Chicagoland is a non-scripted, eight-part series covering our hometown Chicago. The series is produced by Robert Redford and Laura Michalchyshyn of Sundance Productions, and filmed by the award-winning Marc Levin and Mark Benjamin of BCTV. It explores the politics and policy of an evolving city trying to address complex issues in the spheres of education, crime, and inequality. In this Gate series, University of Chicago graduate student, Allen Linton II, will provide a review of each episode and a personal perspective on a controversial portrayal of Chicago. The original posts can be found on Allen’s blog. These posts have been adapted and edited for our readers.
Everyone knows what’s going on and no one knows anything.
After resigning myself to the fact that the violence in Chicagoland was starting to become overwhelming, episode seven doubled down on the gun violence. This penultimate episode shined a spotlight on illegal guns, gun laws, and the gun as the unofficial symbol of modern day Chicago. Though we were spared a trip to the hospital or chalk outlines at crime scenes, the episode made one thing abundantly clear: gun proliferation appears to be an unsolvable problem.
When I suggest that “everyone knows what’s going on” I mean that all parties involved, from law enforcement to the incarcerated, know how the guns move into the city, how they are supported, and their impact on communities. One of the bright spots of the episodes was the voice given to inmates at Cook County jail who spoke about the ease with which they were able to obtain a gun, despite the fact that law enforcement officials in Chicago repossess more illegal guns than in any major American city.
People know where the guns come from – often times they were originally bought legally outside the city and they know how to get ammunition. We all know this but the efforts to curtail the influx of guns on the street seem to elude the best efforts of lawmakers and officers. Mandatory minimum sentencing is talked about a lot in this episode but there isn’t much research that would suggest that tougher sentencing laws would prevent gun acquisition or gun crimes. In addition, these policies historically hurt black and brown populations the most. Cook County Board President Toni Preckwinkle precisely described this concern noting, “Jail is the intersection of racism and poverty in America.” The plea for tougher gun laws comes at a time when Chicago has arguably, the toughest gun laws in America. Eventually, conceal and carry was passed here though the bar to obtain a legal permit in Chicago is extraordinarily high. Tough gun laws are needed but smarter gun interception is needed too.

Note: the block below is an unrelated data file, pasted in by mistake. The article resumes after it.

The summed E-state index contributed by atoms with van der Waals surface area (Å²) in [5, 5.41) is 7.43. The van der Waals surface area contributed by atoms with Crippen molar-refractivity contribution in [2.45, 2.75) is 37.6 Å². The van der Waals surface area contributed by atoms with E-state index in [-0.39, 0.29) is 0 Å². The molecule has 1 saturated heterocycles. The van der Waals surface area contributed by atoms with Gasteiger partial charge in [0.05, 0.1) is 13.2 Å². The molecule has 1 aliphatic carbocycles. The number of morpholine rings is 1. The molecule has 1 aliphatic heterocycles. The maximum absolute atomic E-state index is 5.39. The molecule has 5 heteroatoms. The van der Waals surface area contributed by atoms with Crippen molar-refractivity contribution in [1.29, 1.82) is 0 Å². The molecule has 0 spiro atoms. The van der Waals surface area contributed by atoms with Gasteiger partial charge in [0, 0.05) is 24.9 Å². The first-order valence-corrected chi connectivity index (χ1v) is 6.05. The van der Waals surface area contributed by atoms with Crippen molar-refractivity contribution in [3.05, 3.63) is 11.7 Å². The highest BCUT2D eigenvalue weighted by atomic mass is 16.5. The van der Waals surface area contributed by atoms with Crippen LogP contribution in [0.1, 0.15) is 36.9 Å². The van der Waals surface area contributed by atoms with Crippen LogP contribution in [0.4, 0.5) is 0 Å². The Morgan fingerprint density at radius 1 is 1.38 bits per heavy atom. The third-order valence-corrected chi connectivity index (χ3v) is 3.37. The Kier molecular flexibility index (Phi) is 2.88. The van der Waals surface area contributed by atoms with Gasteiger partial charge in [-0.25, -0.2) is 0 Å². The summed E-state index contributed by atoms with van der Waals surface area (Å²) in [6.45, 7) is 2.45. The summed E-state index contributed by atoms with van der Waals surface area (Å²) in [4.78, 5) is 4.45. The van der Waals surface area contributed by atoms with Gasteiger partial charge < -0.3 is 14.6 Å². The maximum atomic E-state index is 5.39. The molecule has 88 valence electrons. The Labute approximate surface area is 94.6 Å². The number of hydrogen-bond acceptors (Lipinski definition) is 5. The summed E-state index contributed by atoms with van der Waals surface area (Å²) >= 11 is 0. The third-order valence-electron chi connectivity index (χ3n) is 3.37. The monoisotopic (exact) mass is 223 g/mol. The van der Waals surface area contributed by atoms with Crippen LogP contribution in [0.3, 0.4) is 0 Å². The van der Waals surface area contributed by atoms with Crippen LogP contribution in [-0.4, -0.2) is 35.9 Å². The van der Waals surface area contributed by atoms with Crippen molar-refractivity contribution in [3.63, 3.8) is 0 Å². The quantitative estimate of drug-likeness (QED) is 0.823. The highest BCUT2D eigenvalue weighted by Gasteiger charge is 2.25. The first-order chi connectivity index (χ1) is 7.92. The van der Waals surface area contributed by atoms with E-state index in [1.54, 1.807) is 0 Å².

Oh and we finally got to see more of the Latino population of Chicago by visiting Little Village. That cultural exploration was quickly muted and the focus quickly centered on gun violence. The series highlighted one organization, Rob and Amy’s Project Play, a non-profit that provides programs to counter gang violence. Chicagoland isn’t the first series to focus on Chicago’s gun violence problem – the city’s high crime rate is well documented and discussed by everyone. Crime is one of the largest obstacles to supporting economic growth equally throughout the city. Rev. Michael Pfleager suggests no one cares because black teenagers are dying and that is partially true. Chicagoans beg politicos and media not to ignore Chicago when discussing gun violence after hearing about shootings in places like Newtown or Colorado or Virginia Tech. But few people nationally are taking on guns in a meaningful way. Local leaders like Christian Mitchell and Robin Kelly have made it a pillar of their campaigns elected office, but the inaction on the issue leaves many to wonder whether folks really do care.
Table of Contents: A Chicagoan Reviews Chicagoland
1: Episode 1
2: Episode 2
3: Episode 3
4: Episode 4
5: Episode 5
6: Episode 6